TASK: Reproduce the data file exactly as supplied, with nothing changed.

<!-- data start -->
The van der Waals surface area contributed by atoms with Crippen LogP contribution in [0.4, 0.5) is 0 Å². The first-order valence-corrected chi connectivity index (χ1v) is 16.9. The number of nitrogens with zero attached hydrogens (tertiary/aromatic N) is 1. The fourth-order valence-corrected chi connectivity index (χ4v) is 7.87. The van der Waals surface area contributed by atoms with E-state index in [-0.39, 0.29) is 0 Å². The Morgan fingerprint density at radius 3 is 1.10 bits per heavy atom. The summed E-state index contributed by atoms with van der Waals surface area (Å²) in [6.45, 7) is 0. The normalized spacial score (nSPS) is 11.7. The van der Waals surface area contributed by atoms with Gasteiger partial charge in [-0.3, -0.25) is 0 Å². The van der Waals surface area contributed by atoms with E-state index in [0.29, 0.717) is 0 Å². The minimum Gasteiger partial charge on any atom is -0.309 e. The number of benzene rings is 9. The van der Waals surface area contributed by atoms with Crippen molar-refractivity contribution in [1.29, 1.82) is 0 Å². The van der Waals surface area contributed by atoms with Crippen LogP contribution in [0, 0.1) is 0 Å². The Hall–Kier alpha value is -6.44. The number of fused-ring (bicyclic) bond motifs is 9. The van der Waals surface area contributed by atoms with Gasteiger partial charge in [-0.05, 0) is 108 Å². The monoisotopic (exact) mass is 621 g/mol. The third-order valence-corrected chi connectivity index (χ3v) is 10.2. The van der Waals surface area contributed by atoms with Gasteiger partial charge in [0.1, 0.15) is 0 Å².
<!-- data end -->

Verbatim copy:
The van der Waals surface area contributed by atoms with Crippen LogP contribution in [0.4, 0.5) is 0 Å². The first-order valence-corrected chi connectivity index (χ1v) is 16.9. The number of nitrogens with zero attached hydrogens (tertiary/aromatic N) is 1. The fourth-order valence-corrected chi connectivity index (χ4v) is 7.87. The van der Waals surface area contributed by atoms with E-state index in [-0.39, 0.29) is 0 Å². The Morgan fingerprint density at radius 3 is 1.10 bits per heavy atom. The summed E-state index contributed by atoms with van der Waals surface area (Å²) in [6.45, 7) is 0. The normalized spacial score (nSPS) is 11.7. The van der Waals surface area contributed by atoms with Gasteiger partial charge in [-0.3, -0.25) is 0 Å². The van der Waals surface area contributed by atoms with E-state index in [0.29, 0.717) is 0 Å². The minimum Gasteiger partial charge on any atom is -0.309 e. The number of benzene rings is 9. The van der Waals surface area contributed by atoms with Crippen molar-refractivity contribution in [1.29, 1.82) is 0 Å². The van der Waals surface area contributed by atoms with Crippen LogP contribution in [0, 0.1) is 0 Å². The Hall–Kier alpha value is -6.44. The number of fused-ring (bicyclic) bond motifs is 9. The van der Waals surface area contributed by atoms with Gasteiger partial charge in [-0.05, 0) is 108 Å². The monoisotopic (exact) mass is 621 g/mol. The third-order valence-corrected chi connectivity index (χ3v) is 10.2. The van der Waals surface area contributed by atoms with Gasteiger partial charge in [0.1, 0.15) is 0 Å².